Paris massacre has exposed Corbyn as bad news for Labour in the eyes of his MPs

Chris Moncrieff
Chris Moncrieff

The horrific massacre in Paris could significantly affect British political life for decades to come.

It may seem trivial, even insulting, to compare those unspeakable events with the fate and future of the Labour Party, but the shock waves from Paris are already, it seems, undermining the nation’s left-wing led principal Opposition party.

They have already exposed the leader Jeremy Corbyn as very bad news in the eyes of many Labour MPs.

Corbyn’s grip on the party is now very slippery indeed. Many of his Labour colleagues - including some, surprisingly, who accepted shadow cabinet posts under his leadership - have publicly voiced their opposition to what they see as his pacifist views in the face of one of the greatest terrorist threats the world has ever seen.

One recent newspaper cartoon appeared to sum up his position. It showed a grim-looking and heavily armed terrorist jabbing a kalashnikov rifle into Corbyn’s stomach - Corbyn’s response was to offer the terrorist a flower by way of reply.

Corbyn’s stated attitude towards a shoot-to-kill policy, and the bombing of Syria, have also given rise to doubts among a substantial number of Labour politicians as to his fitness to fill his present role.

His first real test will come at next month’s Oldham West by-election where Labour secured a huge majority at the general election, with Ukip as runners-up. If Labour falter badly here and Ukip gain ground, then Corbyn’s future as leader will certainly be in jeopardy.

Indeed, some Labour front-benchers are already suggesting that if this happens, they may table a motion of no confidence in him.

Whatever the outcome, all this could lead to hugely damaging, and indeed irreparable harm, to the Labour Party as a responsible body in the House of Commons.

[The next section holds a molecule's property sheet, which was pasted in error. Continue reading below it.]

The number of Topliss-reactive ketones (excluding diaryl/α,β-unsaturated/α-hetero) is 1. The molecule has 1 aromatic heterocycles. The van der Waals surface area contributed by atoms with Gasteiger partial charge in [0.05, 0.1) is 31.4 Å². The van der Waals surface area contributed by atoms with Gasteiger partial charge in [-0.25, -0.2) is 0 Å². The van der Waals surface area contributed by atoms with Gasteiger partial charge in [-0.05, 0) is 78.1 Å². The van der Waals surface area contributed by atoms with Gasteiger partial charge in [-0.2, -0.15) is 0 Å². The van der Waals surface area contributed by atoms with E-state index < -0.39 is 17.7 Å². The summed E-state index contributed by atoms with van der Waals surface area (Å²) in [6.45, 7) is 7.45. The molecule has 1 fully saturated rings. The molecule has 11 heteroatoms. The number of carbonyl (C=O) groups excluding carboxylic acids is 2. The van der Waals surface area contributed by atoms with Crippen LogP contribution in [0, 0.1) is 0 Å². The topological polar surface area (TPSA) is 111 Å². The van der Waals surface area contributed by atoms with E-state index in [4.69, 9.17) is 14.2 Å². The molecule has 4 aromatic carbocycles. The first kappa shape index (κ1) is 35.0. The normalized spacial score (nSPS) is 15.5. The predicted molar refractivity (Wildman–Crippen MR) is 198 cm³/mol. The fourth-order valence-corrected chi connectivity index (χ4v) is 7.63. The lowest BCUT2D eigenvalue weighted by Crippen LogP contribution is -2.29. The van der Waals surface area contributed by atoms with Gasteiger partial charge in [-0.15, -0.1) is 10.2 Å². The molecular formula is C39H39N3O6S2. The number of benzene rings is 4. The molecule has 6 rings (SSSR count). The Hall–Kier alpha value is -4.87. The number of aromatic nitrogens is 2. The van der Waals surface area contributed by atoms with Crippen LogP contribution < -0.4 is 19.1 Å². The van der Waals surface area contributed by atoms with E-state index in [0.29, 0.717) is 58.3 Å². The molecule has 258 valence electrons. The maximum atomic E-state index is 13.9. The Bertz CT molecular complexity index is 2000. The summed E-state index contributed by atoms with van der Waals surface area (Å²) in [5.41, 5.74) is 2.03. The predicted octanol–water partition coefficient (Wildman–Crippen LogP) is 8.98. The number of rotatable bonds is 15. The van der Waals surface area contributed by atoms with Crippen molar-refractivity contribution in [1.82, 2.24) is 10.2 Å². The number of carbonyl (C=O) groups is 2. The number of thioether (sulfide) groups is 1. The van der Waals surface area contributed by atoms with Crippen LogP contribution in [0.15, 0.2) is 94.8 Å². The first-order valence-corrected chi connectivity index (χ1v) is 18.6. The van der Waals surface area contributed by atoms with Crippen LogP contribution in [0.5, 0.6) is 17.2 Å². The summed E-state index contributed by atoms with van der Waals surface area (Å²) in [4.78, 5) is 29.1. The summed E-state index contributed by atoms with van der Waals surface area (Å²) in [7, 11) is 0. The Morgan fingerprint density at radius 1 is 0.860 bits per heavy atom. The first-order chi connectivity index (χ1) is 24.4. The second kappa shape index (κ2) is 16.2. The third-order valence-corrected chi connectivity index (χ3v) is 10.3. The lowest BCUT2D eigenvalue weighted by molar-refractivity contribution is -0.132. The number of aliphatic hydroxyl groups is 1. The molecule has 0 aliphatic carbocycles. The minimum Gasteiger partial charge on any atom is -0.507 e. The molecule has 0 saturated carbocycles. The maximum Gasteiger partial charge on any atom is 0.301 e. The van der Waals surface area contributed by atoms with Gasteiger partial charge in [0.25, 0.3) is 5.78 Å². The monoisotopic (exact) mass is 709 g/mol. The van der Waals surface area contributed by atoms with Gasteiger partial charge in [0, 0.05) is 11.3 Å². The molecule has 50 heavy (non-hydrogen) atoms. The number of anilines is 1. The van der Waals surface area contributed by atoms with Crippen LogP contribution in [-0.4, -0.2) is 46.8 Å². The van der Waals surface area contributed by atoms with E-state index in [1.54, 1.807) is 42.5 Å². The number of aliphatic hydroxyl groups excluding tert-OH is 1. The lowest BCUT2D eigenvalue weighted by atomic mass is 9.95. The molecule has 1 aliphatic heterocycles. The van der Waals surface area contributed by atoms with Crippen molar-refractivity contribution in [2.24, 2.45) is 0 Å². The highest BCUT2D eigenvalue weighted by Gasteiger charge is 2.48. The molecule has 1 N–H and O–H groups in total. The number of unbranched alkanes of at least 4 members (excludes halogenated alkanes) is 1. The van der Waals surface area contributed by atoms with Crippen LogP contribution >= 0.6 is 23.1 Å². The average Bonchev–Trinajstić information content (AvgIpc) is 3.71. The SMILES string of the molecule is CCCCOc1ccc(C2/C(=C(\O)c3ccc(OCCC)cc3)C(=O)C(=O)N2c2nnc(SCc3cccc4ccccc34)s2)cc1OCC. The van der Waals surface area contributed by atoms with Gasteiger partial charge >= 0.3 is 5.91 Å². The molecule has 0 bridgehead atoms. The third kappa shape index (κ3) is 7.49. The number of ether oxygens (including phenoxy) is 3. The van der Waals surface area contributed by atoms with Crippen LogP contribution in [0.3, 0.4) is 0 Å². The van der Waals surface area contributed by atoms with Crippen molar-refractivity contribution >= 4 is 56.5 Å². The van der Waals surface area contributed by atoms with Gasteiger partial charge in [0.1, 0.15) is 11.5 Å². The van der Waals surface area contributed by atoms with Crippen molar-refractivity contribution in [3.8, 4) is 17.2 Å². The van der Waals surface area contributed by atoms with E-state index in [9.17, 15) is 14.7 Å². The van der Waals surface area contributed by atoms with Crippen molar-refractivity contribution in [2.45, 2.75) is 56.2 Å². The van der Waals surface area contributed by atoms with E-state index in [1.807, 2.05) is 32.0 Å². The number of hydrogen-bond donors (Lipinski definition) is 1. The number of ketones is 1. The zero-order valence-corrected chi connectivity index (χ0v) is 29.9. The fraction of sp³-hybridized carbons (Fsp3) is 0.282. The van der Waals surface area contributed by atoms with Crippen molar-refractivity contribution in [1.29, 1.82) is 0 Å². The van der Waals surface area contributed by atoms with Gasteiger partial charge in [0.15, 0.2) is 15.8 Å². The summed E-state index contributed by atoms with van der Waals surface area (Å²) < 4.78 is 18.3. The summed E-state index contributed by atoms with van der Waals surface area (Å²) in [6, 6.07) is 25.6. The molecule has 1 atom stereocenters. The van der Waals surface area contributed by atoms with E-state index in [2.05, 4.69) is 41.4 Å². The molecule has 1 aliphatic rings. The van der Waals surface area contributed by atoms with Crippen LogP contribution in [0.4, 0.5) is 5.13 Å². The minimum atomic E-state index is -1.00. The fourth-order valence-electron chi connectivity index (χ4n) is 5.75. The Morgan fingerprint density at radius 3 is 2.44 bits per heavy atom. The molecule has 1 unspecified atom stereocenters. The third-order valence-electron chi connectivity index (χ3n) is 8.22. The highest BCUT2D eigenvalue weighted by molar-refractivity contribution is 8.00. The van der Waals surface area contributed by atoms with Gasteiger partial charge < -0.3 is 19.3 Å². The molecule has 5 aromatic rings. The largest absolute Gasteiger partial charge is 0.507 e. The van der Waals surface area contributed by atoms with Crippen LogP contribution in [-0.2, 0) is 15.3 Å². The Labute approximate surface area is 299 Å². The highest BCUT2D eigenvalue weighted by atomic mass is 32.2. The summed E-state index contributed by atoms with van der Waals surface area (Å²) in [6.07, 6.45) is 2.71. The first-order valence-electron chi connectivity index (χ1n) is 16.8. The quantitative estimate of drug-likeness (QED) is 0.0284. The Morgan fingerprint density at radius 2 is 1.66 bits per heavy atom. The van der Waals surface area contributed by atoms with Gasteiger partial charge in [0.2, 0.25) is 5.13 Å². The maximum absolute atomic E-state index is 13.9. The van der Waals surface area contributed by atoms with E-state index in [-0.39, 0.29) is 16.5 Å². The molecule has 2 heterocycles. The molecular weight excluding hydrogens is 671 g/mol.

In short, Labour’s future is by no means secure.

There could be shocks all round when Chancellor George Osborne presents his spending review to the House of Commons on Wednesday.

He seems to have convinced - although not without a fight in some cases - most of the Government departments that they will have to live, at least into the foreseeable future, on some quite severely reduced budgets.

The biggest bone of contention is likely to be the expected cuts in frontline policing. He has refused to rule this out, so such a measure can be regarded as a racing certainty, despite protests from the Home Secretary, Theresa May.

Lord Lawson, a former Tory Chancellor, has said it is perfectly possible to go ahead with these cuts if the police themselves cut down on expensive and time-consuming investigations, some of them fruitless, into allegations of historic sexual abuse.

Meanwhile Iain Duncan Smith, Work and Pensions Secretary, one of the Government’s great successes, had threatened to resign if the Chancellor attacked his department too harshly. But it now looks as though the two men have come to some sort of compromise, if a rather rickety one.

However, Osborne has given an assurance of 30% more to fight terrorism - which is hardly surprising given recent events and his own comment that Britain is paying the price for not getting involved in the Syrian crisis.

One thing in Osborne’s favour is that he seems to have the knack for making bad news sound like good news - that is until people later read his proposals’ small print.

So, it could be the end of the week before we get a proper appraisal of his plans.

It is staggering that Jeremy Corbyn does not expel Ken Livingstone from the Labour Party after the former London Mayor delivered a vicious attack on Labour MP Kevan Jones, whom, he claimed, needed psychiatric help.

It seems Livingstone has made some sort of apology, but if he was ordered to apologise by Corbyn (that is still not clear, although more than likely), then any apology is worthless.

As Dave Prentis, general secretary of the Unison trade union, said last week, Labour should stop in-fighting and concentrate their fire on the Tories.

It is a strange fact that political parties which lose general elections, invariably turn on themselves for a while. The problem for Labour at the moment is that this self-harm shows no sign of ending.

And Livingstone’s contribution to the problem is, quite frankly, beyond the pale. Livingstone may be Corbyn’s old friend, but the Labour leader should rise above that and dump him without delay.